Three hundred people were feared dead Thursday after a boat with up to 500 African asylum seekers caught fire and sank off Italian shores in the worst recent refugee disaster in the Mediterranean.
"There are 93 victims, including three children and two pregnant women," said Interior Minister Angelino Alfano, who flew to the remote island of Lampedusa near where the tragedy happened.
Rescue divers later said they had identified at least 40 more bodies in and around the sunken wreck at a depth of around 40 metres (130 feet), just a few hundred metres from the shore.
There were fears that the final toll could rise further to 300 or more people since rescuers said that only around 150 survivors had been plucked from the water over 12 hours after the disaster.
Rescuers and local fishermen were overcome with emotion as they spoke of chaotic early morning scenes in the water, with "a sea of heads" as desperate refugees waved their arms and screamed.
There were also poignant stories of survival like the young Eritrean woman thought dead and laid out with other corpses before medical personnel realised she was still breathing and revived her.
"Seeing the bodies of the children was a tragedy. We have run out of coffins," said Pietro Bartolo, a doctor. "In many years of work here, I have never seen anything like this," he said.
Lampedusa is one of the main entry points into the European Union for asylum-seekers crossing from north Africa or the eastern Mediterranean.
Migreurop, a network of immigration charities, estimates some 17,000 migrants have died at sea trying to reach Europe in the past 20 years, crossing on rickety fishing boats or dinghies.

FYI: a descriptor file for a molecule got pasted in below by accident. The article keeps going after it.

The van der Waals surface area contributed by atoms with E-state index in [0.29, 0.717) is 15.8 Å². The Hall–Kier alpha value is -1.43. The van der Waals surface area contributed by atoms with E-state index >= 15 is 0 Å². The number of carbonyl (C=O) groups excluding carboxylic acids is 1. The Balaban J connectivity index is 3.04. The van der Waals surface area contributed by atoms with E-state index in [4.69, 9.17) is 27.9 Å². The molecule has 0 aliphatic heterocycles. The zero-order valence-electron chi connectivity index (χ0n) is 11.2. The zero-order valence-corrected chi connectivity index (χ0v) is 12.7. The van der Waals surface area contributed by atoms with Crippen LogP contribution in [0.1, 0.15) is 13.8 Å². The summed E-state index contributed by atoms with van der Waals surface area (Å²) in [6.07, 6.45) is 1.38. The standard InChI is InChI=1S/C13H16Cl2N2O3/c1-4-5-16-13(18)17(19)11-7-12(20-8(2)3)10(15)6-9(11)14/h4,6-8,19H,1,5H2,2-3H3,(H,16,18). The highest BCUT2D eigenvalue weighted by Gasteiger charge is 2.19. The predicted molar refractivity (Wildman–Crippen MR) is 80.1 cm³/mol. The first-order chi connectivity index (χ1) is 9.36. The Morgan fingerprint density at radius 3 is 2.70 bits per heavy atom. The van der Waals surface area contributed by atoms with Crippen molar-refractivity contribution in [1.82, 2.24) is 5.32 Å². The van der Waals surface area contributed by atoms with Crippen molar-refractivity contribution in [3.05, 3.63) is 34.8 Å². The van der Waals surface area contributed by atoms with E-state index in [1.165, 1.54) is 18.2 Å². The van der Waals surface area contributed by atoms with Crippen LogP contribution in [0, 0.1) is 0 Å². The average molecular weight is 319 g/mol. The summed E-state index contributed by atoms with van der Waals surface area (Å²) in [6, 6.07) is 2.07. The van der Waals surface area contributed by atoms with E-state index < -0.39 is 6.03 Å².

Survivors said they were from Eritrea and Somalia and had left from the Libyan port of Misrata.
The migrants told rescuers they set fire to a blanket on the boat to attract the attention of coast guards after their vessel began taking on water and passing fishing boats ignored them.
The fire spread quickly, sowing panic on board which caused the boat to flip over and sink, as people jumped into the sea to save themselves.
Raffaele Colapinto, a local fisherman who was one the first on the scene, said: "We saw a sea of heads. We took as many as we could on board."
Visibly shaken survivors in thermal blankets -- many of them bare-chested -- were seen on the dock and being treated at the hospital where personnel said many had swallowed gasoline and sea water.
'A European tragedy'
The bodies were being taken to a hangar at the local airport because there was no more room in the morgue on the remote island, which has a population of around 6,000 people.
Italian Prime Minister Enrico Letta called the incident "an immense tragedy" and the government declared a national day of mourning on Friday and a minute of silence to be held in all schools.
Alfano called for more assistance from the European Union to deal with the sharp increase in refugee arrivals, calling it "a European tragedy".
Some 25,000 people have landed on Italian shores so far this year -- more than three times the number for the whole of 2012, although the figure for 2011 at the height of the Arab Spring revolts in north Africa was higher at around 50,000.
In the last major disaster in June 2011, between 200 and 270 immigrants fleeing Libya are believed to have died off the coast of Tunisia.
Many of the arrivals have been on Lampedusa, which is closer to Tunisia than to Sicily. Most of them have been Eritreans, Somalis and Syrians.
"We no longer have any space for the living or the dead," local mayor Giusi Nicolini said, explaining the cemetery and the refugee centre were full.
Letta "should come here and count the bodies", said the mayor, who often accuses the national government of failing to help the island.
The EU's Home Affairs Commissioner Cecilia Malmstroem called on EU countries to do more to take in refugees, which she said would help reduce the number of perilous Mediterranean crossings.
Pope Francis, who visited Lampedusa in July to plead for more attention to the plight of refugees, called the disaster "shameful" and called for action to prevent more deaths.